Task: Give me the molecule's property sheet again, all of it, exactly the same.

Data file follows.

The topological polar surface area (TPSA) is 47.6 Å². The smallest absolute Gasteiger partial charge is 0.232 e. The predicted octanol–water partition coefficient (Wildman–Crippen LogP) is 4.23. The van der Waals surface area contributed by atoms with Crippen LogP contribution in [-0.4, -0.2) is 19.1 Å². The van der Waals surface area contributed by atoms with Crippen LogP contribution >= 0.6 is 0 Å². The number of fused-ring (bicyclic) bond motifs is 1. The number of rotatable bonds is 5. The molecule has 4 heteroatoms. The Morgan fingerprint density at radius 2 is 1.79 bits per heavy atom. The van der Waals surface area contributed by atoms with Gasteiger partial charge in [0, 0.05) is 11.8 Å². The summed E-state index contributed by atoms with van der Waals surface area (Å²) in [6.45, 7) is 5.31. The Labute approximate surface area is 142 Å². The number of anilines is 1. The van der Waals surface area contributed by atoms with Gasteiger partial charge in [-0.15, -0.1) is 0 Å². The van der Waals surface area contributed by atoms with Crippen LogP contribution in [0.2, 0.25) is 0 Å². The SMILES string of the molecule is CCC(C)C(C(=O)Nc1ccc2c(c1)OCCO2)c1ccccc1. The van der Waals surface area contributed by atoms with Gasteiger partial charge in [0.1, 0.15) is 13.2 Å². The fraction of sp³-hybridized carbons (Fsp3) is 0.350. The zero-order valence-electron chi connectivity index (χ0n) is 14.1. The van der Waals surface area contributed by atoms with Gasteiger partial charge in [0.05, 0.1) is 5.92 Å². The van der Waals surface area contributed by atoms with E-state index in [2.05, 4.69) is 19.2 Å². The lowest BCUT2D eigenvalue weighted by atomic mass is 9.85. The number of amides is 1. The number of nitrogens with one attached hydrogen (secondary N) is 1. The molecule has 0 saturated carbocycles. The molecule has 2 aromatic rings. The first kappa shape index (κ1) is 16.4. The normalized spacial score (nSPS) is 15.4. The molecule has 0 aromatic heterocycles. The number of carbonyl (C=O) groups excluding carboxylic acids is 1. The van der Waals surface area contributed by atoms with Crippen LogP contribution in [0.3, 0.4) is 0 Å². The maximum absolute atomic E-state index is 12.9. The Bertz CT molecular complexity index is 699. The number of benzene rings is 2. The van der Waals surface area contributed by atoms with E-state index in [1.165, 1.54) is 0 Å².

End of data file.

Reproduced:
The topological polar surface area (TPSA) is 47.6 Å². The smallest absolute Gasteiger partial charge is 0.232 e. The predicted octanol–water partition coefficient (Wildman–Crippen LogP) is 4.23. The van der Waals surface area contributed by atoms with Crippen LogP contribution in [-0.4, -0.2) is 19.1 Å². The van der Waals surface area contributed by atoms with Crippen LogP contribution >= 0.6 is 0 Å². The number of fused-ring (bicyclic) bond motifs is 1. The number of rotatable bonds is 5. The molecule has 4 heteroatoms. The Morgan fingerprint density at radius 2 is 1.79 bits per heavy atom. The van der Waals surface area contributed by atoms with Gasteiger partial charge in [0, 0.05) is 11.8 Å². The summed E-state index contributed by atoms with van der Waals surface area (Å²) in [6.45, 7) is 5.31. The Labute approximate surface area is 142 Å². The number of anilines is 1. The van der Waals surface area contributed by atoms with Gasteiger partial charge in [-0.15, -0.1) is 0 Å². The van der Waals surface area contributed by atoms with Crippen LogP contribution in [0.2, 0.25) is 0 Å². The SMILES string of the molecule is CCC(C)C(C(=O)Nc1ccc2c(c1)OCCO2)c1ccccc1. The van der Waals surface area contributed by atoms with Gasteiger partial charge in [0.1, 0.15) is 13.2 Å². The fraction of sp³-hybridized carbons (Fsp3) is 0.350. The zero-order valence-electron chi connectivity index (χ0n) is 14.1. The van der Waals surface area contributed by atoms with Gasteiger partial charge in [0.05, 0.1) is 5.92 Å². The van der Waals surface area contributed by atoms with E-state index in [2.05, 4.69) is 19.2 Å². The lowest BCUT2D eigenvalue weighted by atomic mass is 9.85. The number of amides is 1. The number of nitrogens with one attached hydrogen (secondary N) is 1. The molecule has 0 saturated carbocycles. The molecule has 2 aromatic rings. The first kappa shape index (κ1) is 16.4. The normalized spacial score (nSPS) is 15.4. The molecule has 0 aromatic heterocycles. The number of carbonyl (C=O) groups excluding carboxylic acids is 1. The van der Waals surface area contributed by atoms with Crippen LogP contribution in [0.3, 0.4) is 0 Å². The maximum absolute atomic E-state index is 12.9. The Bertz CT molecular complexity index is 699. The number of benzene rings is 2. The van der Waals surface area contributed by atoms with E-state index in [1.165, 1.54) is 0 Å².